The same relationship are maintained as in Control Experiment A, except that the methane fuel is mixed with 3 parts by weight steam and is reformed at 800° C., 6.4 atmospheres, assuming a 25° C. approach to equilibrium. This operation requires 83,503 Btu's preheat; 50,170 Btu's heat of reaction; 10.19 lb. fuel; 38,88 lb. oxygen; and 103.31 lb. steam.

The heat carrier produced will contain 0.20 lb. hydrogen; 0.66 lb. carbon monoxide; 26.90 lb. carbon dioxide; 125.43 lb. steam; and 0.19 lb. oxygen.

Example 1 shows that for less fuel and oxygen the practice of the process of the invention permits the introduction of more energy into the system.

Control Experiment B: Commercial (concentration) level (current practice)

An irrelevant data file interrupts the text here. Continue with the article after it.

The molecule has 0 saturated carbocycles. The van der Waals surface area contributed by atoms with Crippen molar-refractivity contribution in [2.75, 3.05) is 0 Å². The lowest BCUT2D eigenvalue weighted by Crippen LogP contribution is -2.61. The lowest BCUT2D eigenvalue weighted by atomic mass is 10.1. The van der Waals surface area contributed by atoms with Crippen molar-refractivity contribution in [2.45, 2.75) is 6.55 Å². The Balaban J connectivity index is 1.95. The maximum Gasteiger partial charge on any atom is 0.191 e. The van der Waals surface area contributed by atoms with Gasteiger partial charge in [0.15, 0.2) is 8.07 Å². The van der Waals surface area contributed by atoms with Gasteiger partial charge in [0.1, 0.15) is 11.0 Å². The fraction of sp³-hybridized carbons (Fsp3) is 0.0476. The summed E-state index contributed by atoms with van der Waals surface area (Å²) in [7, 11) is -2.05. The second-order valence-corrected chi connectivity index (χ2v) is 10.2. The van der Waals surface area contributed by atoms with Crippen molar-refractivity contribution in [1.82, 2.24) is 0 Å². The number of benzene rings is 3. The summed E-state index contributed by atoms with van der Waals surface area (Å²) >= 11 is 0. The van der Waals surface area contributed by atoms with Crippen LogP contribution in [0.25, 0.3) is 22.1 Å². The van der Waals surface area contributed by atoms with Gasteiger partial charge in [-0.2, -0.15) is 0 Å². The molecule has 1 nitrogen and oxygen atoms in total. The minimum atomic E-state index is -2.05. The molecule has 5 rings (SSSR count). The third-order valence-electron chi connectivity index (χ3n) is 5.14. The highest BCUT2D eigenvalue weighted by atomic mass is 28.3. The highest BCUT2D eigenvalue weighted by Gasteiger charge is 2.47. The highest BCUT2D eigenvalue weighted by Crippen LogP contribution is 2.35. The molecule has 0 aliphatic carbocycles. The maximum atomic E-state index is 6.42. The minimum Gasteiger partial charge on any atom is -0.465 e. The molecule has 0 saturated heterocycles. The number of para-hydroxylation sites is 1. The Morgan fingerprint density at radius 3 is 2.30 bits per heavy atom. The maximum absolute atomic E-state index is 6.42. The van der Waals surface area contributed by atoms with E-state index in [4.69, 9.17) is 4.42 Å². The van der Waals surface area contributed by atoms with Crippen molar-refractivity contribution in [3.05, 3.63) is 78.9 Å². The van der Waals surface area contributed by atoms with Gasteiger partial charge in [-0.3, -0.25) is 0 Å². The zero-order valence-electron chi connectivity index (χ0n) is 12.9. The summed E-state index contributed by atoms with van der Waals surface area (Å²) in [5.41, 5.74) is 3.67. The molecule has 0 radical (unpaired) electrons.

The same relationships are maintained as in Control Experiment A, except that the fuel is 1.34 wt.% hydrogen, 79.61 wt.% methane, 1.02 wt.% ethylene and 18.03 wt.% carbon monoxide. This operation requires 79,268 Btu's preheat; 14.84 lb. fuel; 48.60 lb. oxygen; and 94.89 lb. steam.

The heat carrier produced will contain 0.23 lb. hydrogen; 1.05 lb. carbon monoxide; 33.45 lb. carbon dioxide; 121.36 lb. steam; and 0.24 lb. oxygen.

Example 2: Reforming plus CO2 addition

The same relationships are maintained as in Control Experiment B, except that the fuel is mixed with 10% more carbon dioxide than theoretically required to prevent carbon formation by the reaction 2 CO⃡CO2 +C at 750° C. and 7.7 atmosphere. This mixture is further mixed with 3 parts by weight steam and reformed at 800° C. and 6.4 atmosphere assuming a 25° C. approach to equilibrium. The operation requires 83,949 Btu's preheat; 47,468 Btu's reaction heat input; 11.80 lb. fuel; 0.25 carbon dioxide; 38.63 lb. oxygen; and 103.77 lb. steam.

The heat carrier produced will contain 0.19 lb. hydrogen; 0.70 lb. carbon monoxide; 28.64 lb. carbon dioxide; 124.73 lb. steam; and 0.19 lb. oxygen.

Claims (12)

What is claimed is: